The Federal Reserve’s monetary policy committee began a two-day meeting today. By tomorrow, it’s expected to present the meeting results, which could include a new plan to strengthen the flagging economy.
One strategy it could use to jolt the anemic economy is quantitative easing - or increasing the money supply in the market by purchasing assets like government bonds. The extra cash, which is siphoned into banks, makes it easier for financial institutions to lend money to consumers and businesses.
At Delve, we’re guessing both Mitt Romney and President Obama will be tracking the outcome of this meeting closely. That’s because the Fed’s policy has the potential to significantly change the economic situation in the U.S. – and, of course, the economy is this election’s biggest issue. Delve asked Sam Sherraden, the associate program director of New America’s Economic Growth Program, to break down what the Fed’s potential policy proposals tomorrow could mean for the President Obama and Mitt Romney’s election chances.
“If the Fed eases and the economy gets better, Obama will benefit,” Sherraden explains. “But Fed easing will be difficult because Democrats have not vigorously defended Fed action to date or laid the political support for further easing. The lack of support from Democrats was evident in Chairman Bernanke’s recent testimony before the Joint Economic Committee. Romney and other Republicans, however, have made Federal Reserve policy part of a broader political debate about the limits of government intervention in the economy. If the Fed eases and the economy gets worse or doesn’t improve enough, it will hurt Obama and become a winning campaign issue for Romney.”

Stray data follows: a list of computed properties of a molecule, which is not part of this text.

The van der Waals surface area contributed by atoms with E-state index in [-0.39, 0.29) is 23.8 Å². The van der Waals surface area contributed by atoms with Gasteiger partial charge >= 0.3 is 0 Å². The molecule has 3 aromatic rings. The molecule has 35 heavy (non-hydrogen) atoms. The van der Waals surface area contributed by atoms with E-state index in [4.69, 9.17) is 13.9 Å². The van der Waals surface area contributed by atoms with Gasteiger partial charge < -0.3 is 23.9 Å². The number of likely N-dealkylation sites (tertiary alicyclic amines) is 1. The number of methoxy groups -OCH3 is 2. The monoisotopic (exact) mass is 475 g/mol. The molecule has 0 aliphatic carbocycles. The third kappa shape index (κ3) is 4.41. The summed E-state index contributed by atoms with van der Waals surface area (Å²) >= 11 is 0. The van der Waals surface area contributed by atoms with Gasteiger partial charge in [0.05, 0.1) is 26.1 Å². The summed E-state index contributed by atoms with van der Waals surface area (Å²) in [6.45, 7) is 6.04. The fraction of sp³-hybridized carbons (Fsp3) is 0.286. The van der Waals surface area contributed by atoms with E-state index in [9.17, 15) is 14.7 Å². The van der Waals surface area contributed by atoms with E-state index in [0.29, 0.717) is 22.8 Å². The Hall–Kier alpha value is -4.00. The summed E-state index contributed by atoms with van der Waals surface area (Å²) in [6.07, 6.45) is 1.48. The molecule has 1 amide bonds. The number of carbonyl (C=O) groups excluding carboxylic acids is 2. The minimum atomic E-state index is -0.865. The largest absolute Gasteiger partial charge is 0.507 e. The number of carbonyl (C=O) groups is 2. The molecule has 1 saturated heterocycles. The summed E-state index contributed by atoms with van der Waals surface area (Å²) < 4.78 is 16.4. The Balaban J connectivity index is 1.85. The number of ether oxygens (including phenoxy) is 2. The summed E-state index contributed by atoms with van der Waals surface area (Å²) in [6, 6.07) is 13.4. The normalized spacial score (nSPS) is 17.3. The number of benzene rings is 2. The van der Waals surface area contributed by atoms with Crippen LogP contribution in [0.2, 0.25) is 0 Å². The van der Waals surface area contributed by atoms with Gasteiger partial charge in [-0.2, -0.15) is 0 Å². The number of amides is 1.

More bad news for President Obama: “If the Fed decides to do nothing in its meeting tomorrow, it is almost certainly negative for Obama because asset prices are more likely to fall and the economy is more likely to do worse before the election,” Sherraden says.
Want to learn more about the Federal Reserve’s influence on this election? Delve is planning an event on July 10 that will consider the central bank’s increasingly politicized position, and Federal Reserve Chairman Ben Bernanke’s role as President Obama’s quasi-running mate. Stay tuned for more details.
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